Northwestern welcomed a big-name concert to campus for the first time in over five years. Jeremy Vanderloop, Manic Drive, VOTA and Remedy Drive visited Christ Chapel on Thursday, March 20, as a stop on the March LifeLight Tour. Josh Brewer, the director of LifeLight, also spoke at the event.
Because this is the first big concert NW has had in several years, it is acting as a test-run to see if campus would be interested in pursuing more concerts in the future.
There are two considerations when it comes to bringing a concert to campus. One involves the risk of a high-capital investment. Big name bands often ask for a large fee, sometimes upwards of six digits.
Added to that is students’ general dislike of parting with their precious cash. With debit cards and flex money, students don’t have cash lying around to spend on extra expenses, even if it is just five dollars.
For colleges in metropolitan areas, it’s easier to bring in a band like fun., who charges around $175,000 for a show. It works well because of the available market; along with drawing in the college students, the outside community is usually willing to attend and pay for the more expensive ticket. Financially-speaking, smaller-name bands are easier to bring in.
When looking at a region like Northwest Iowa, bringing in the big names is unfeasible, unless the concert is held in Sioux City. There is a risk of not generating enough interest and ticket sales to break even.
Another concern is scheduling. With only a limited number of tour days, bands are often turned down by campuses because it simply doesn’t work out. Sometimes a day might be available, but no venue is open, or the days don’t work out at all. They might fall during a break or another time when it just doesn’t mesh with the campus calendar.
NW was able to find an opening amidst all the campus activities and signed up for the tour. The previous affiliation between NW and LifeLight was an added perk.
“We like LifeLight’s mission and what they’re about, and we’re partners with them for their festival,” said Aaron Beadner, director of Student Activities Council. “It was a continuation of that relationship.”
According to their website, LifeLight’s mission focuses on “taking the Church outside the walls, bringing LIGHT into the darkness with the life-changing message of the Gospel of Jesus Christ.” The LifeLight festival has been in existence since 1998 and has brought hundreds of thousands of people from all over the world to Sioux Falls, S.D. over the years.
For those who don’t like waiting for the August festival, the LifeLight Tours are a chance to experience the mission and gospel of the organization more than once a year. The tours made a comeback at the beginning of this year.
In a news release on the LifeLight website, LifeLight Ministry Director Josh Brewer said, “The Tours were an effective part of our ministry in the past as we saw lives and communities change.”
Thanks to the pre-existing relationship with LifeLight, NW was able to find the time and resources to bring the tour to campus. Some of those resources included 21 students who volunteered their day to help set up, sell tickets, work at the merchandise tables and act as prayer counselors. One student played an even bigger role in helping with the tour stop.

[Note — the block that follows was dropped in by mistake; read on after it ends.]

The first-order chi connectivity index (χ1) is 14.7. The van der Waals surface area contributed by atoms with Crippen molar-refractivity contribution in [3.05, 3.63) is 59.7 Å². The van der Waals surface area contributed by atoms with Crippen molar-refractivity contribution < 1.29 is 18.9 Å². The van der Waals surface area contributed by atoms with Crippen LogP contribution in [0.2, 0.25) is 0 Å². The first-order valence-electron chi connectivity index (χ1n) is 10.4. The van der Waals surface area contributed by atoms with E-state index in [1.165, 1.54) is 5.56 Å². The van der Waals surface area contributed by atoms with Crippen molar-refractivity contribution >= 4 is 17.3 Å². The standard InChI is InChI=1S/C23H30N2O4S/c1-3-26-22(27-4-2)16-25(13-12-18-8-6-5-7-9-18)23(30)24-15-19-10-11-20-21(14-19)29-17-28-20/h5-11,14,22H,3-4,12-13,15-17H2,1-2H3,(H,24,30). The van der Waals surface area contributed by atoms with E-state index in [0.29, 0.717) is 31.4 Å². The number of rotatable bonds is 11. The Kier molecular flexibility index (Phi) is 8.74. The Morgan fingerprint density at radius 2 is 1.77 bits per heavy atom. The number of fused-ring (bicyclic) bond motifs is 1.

“I interned with LifeLight last summer and got connected with the staff,” Ashley Van Wyhe said. “Through these connections, I was able to give Josh Brewer some Orange City contacts in case Orange City wanted to host a LifeLight Tour.”
The college leapt at the chance and signed up for one of the dates on the LifeLight Reset Tour. Conversation about the tour stopping on campus began in January, and it only took a few weeks to establish NW as a concert spot.
The day of the performance was busy, with sound checks all day and the event at night. For students who volunteered, they had the opportunity to eat lunch with the bands and received free admission to the show.
The show dropped admission prices to free at 8 p.m., after the opening acts were done and before Josh Brewer spoke. His message about redemption was followed by the big-name band of the night.
“I really only wanted to see Remedy Drive,” student volunteer Kellie Goedken said. “I had no idea who any of the other bands were. I enjoyed it, and it was a fun thing to do. But it sucked it was on a Thursday night.”
The small audience size may have been a direct result of the night chosen. The tour had also made a stop in Rock Rapids, IA, which also might have been a factor in the crowd not being as large as previously hoped.
Even with the small size, Josh Brewer’s message of redemption and grace resounded with those in attendance. When called to sponsor a child through Compassion International, several people stepped up.
“Josh Brewer grabbed a pamphlet and said, ‘This is Maria — I want someone to sponsor her right now’,” Goedken said. “And this 12-year-old boy raised his hand and said, ‘I’ll do it.’ So it was cool that he felt led to do it.”
VanWyhe said she felt the night was a success.
“I think there were people there who had been touched by either the music or the message,” she said. “No matter how small, someone’s life was impacted that evening.”
Even though the bands didn’t have a sell-out show, some good still emerged; students were changed by the message of Jesus Christ, and some willingly sacrificed money and time to bring that message to campus. For more information about LifeLight, their mission and their Reset Tours, visit their website at www.lifelight.org.